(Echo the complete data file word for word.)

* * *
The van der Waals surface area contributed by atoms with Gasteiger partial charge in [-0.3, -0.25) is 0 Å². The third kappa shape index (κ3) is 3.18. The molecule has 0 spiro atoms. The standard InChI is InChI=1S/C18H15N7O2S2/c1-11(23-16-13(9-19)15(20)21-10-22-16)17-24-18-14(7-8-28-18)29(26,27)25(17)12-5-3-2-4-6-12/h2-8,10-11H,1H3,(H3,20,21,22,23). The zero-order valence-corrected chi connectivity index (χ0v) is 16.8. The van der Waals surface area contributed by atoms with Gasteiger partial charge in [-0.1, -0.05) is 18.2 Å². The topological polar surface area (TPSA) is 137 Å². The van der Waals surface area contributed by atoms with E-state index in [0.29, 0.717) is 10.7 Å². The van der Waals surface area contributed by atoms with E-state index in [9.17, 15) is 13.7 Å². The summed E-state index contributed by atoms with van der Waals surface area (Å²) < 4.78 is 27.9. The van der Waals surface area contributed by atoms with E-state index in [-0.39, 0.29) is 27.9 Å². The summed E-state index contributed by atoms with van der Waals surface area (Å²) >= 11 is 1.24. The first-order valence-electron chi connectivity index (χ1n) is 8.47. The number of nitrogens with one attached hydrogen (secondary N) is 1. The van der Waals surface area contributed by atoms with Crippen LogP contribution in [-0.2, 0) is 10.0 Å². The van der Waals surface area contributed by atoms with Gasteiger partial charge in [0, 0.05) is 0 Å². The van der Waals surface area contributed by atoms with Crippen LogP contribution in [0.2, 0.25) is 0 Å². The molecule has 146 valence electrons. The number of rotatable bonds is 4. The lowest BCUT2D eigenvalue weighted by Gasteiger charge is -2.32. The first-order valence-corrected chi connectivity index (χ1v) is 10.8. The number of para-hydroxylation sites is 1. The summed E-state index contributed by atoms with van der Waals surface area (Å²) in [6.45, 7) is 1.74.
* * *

The van der Waals surface area contributed by atoms with Gasteiger partial charge in [-0.3, -0.25) is 0 Å². The third kappa shape index (κ3) is 3.18. The molecule has 0 spiro atoms. The standard InChI is InChI=1S/C18H15N7O2S2/c1-11(23-16-13(9-19)15(20)21-10-22-16)17-24-18-14(7-8-28-18)29(26,27)25(17)12-5-3-2-4-6-12/h2-8,10-11H,1H3,(H3,20,21,22,23). The zero-order valence-corrected chi connectivity index (χ0v) is 16.8. The van der Waals surface area contributed by atoms with Gasteiger partial charge in [-0.1, -0.05) is 18.2 Å². The topological polar surface area (TPSA) is 137 Å². The van der Waals surface area contributed by atoms with E-state index in [0.29, 0.717) is 10.7 Å². The van der Waals surface area contributed by atoms with E-state index in [9.17, 15) is 13.7 Å². The summed E-state index contributed by atoms with van der Waals surface area (Å²) < 4.78 is 27.9. The van der Waals surface area contributed by atoms with E-state index in [-0.39, 0.29) is 27.9 Å². The summed E-state index contributed by atoms with van der Waals surface area (Å²) >= 11 is 1.24. The first-order valence-electron chi connectivity index (χ1n) is 8.47. The number of nitrogens with one attached hydrogen (secondary N) is 1. The van der Waals surface area contributed by atoms with Crippen LogP contribution in [-0.2, 0) is 10.0 Å². The van der Waals surface area contributed by atoms with Gasteiger partial charge in [0, 0.05) is 0 Å². The van der Waals surface area contributed by atoms with Crippen LogP contribution in [0.2, 0.25) is 0 Å². The molecule has 146 valence electrons. The number of rotatable bonds is 4. The lowest BCUT2D eigenvalue weighted by Gasteiger charge is -2.32. The first-order valence-corrected chi connectivity index (χ1v) is 10.8. The number of para-hydroxylation sites is 1. The summed E-state index contributed by atoms with van der Waals surface area (Å²) in [6.45, 7) is 1.74.